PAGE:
Herpes generally causes small, painful sores around the oral, genital and anal mucosa, but can also affect the surrounding tissue and cause itching or discharge. A herpes sore can appear as quickly as 2-5 days after infection, must will generally be seen in 2-4 weeks after infection. A definite diagnosis for herpes involves swabbing and culturing the area. Blood tests are specific for the body's response to infection, but may not necessarily indicate active or current infection. FIT Health Care recommends getting the Herpes Blood Panel if there are no current lesions to culture.

An active infectious herpes lesion makes you more at risk of acquiring HIV, related to the irritation and breakdown of the skin at the affected site. Condoms will help protect in the transmission of the herpes virus, but if there is skin that is infectious and not covered with a barrier, the virus can be transmitted.

Herpes is not curable, yet there are medications that can help treat current outbreaks and suppress the virus to prevent future outbreaks. FIT Health Care can provide you with many options and choices in determining your needs for management of this condition.

HIV-AIDS

HIV/AIDS The virus that causes AIDS is called the Human Immunodeficiency Virus (HIV) and can be passed among persons from infected blood, semen, vaginal fluids or breast milk. HIV does not survive well outside of the body and generally, environmental transmissions are remote.

Some symptoms of acute infection with HIV include fever, night sweats, profound weight loss, swollen lymph glands, dry cough or prolonged diarrhea. There are people infected with HIV that are not aware of their infection and may not be symptomatic. HIV passes into the body from a point of susceptibility that may include veins, mucous membranes, cuts or sores. The risk of transmission of HIV through blood transfusions or blood products has significantly reduced over the years because of widespread testing of blood products.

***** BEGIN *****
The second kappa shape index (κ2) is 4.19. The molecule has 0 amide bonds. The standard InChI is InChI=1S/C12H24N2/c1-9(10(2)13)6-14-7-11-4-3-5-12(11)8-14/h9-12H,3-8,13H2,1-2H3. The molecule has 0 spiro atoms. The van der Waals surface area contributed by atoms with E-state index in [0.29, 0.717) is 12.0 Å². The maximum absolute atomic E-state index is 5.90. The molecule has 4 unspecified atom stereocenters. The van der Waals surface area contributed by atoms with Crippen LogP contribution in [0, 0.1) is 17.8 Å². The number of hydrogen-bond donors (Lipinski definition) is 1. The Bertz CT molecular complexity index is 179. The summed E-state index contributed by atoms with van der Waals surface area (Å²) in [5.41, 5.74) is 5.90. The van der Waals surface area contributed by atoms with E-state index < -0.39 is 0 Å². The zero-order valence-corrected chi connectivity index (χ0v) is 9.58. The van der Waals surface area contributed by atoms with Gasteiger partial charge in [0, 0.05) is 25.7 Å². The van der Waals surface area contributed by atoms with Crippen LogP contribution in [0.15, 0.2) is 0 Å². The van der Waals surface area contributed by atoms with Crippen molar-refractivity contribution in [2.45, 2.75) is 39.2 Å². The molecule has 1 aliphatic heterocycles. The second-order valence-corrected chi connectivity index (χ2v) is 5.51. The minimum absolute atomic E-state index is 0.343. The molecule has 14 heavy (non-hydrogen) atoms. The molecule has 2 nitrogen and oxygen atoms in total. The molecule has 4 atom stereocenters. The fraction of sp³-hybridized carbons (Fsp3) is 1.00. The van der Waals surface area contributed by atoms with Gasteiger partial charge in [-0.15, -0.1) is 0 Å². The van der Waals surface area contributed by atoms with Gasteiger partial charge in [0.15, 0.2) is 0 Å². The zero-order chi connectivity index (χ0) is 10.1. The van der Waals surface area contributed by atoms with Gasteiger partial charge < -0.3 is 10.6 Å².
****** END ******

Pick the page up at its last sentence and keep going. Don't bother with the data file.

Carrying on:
There is no cure for HIV but there are medications that make it possible for people to live full, long lives. The most common form of testing is through the Elisa (or antibody) test. This test is very accurate for HIV detection, however there is a window period of anywhere from 4 weeks to 6 months for the body to create the antibodies for the Elisa to detect. FIT Health Care recommends the HIV PCR-DNA blood test in as early as 2 weeks from a perceived exposure. This test examines the blood for the specific DNA of HIV infection.

FIT Health Care has a numerous amount of resources available for referrals to HIV/AIDS agencies and we also are able to provide health care services for individuals infected with HIV.

Syphilis